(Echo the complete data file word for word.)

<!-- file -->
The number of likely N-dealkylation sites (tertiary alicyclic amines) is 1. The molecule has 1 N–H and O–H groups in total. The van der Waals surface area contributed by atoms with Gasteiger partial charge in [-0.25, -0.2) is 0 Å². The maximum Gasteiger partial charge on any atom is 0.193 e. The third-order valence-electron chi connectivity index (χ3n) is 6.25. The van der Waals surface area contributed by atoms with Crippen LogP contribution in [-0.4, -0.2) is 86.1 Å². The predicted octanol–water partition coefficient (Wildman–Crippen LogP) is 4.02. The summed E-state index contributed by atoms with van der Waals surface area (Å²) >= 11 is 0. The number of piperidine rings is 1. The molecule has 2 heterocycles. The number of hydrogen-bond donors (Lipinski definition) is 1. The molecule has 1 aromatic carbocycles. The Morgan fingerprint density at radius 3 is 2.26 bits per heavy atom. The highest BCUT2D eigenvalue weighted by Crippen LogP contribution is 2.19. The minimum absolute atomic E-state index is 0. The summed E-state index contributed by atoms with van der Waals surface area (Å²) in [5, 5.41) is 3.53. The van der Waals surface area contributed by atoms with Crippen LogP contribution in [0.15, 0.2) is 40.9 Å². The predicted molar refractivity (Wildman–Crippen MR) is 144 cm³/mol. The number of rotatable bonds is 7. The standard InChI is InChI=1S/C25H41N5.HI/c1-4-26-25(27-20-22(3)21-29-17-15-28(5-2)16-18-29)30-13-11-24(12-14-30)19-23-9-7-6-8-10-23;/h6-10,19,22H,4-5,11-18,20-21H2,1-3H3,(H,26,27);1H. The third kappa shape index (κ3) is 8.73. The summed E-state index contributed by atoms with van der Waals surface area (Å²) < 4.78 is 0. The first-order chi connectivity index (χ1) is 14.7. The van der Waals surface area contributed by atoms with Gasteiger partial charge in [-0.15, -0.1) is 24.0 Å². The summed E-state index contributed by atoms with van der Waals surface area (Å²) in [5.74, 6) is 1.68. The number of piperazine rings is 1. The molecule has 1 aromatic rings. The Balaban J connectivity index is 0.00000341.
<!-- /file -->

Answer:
The number of likely N-dealkylation sites (tertiary alicyclic amines) is 1. The molecule has 1 N–H and O–H groups in total. The van der Waals surface area contributed by atoms with Gasteiger partial charge in [-0.25, -0.2) is 0 Å². The maximum Gasteiger partial charge on any atom is 0.193 e. The third-order valence-electron chi connectivity index (χ3n) is 6.25. The van der Waals surface area contributed by atoms with Crippen LogP contribution in [-0.4, -0.2) is 86.1 Å². The predicted octanol–water partition coefficient (Wildman–Crippen LogP) is 4.02. The summed E-state index contributed by atoms with van der Waals surface area (Å²) >= 11 is 0. The number of piperidine rings is 1. The molecule has 2 heterocycles. The number of hydrogen-bond donors (Lipinski definition) is 1. The molecule has 1 aromatic carbocycles. The Morgan fingerprint density at radius 3 is 2.26 bits per heavy atom. The highest BCUT2D eigenvalue weighted by Crippen LogP contribution is 2.19. The minimum absolute atomic E-state index is 0. The summed E-state index contributed by atoms with van der Waals surface area (Å²) in [5, 5.41) is 3.53. The van der Waals surface area contributed by atoms with Crippen LogP contribution in [0.15, 0.2) is 40.9 Å². The predicted molar refractivity (Wildman–Crippen MR) is 144 cm³/mol. The number of rotatable bonds is 7. The standard InChI is InChI=1S/C25H41N5.HI/c1-4-26-25(27-20-22(3)21-29-17-15-28(5-2)16-18-29)30-13-11-24(12-14-30)19-23-9-7-6-8-10-23;/h6-10,19,22H,4-5,11-18,20-21H2,1-3H3,(H,26,27);1H. The third kappa shape index (κ3) is 8.73. The summed E-state index contributed by atoms with van der Waals surface area (Å²) < 4.78 is 0. The first-order chi connectivity index (χ1) is 14.7. The van der Waals surface area contributed by atoms with Gasteiger partial charge in [-0.15, -0.1) is 24.0 Å². The summed E-state index contributed by atoms with van der Waals surface area (Å²) in [5.74, 6) is 1.68. The number of piperazine rings is 1. The molecule has 1 aromatic rings. The Balaban J connectivity index is 0.00000341.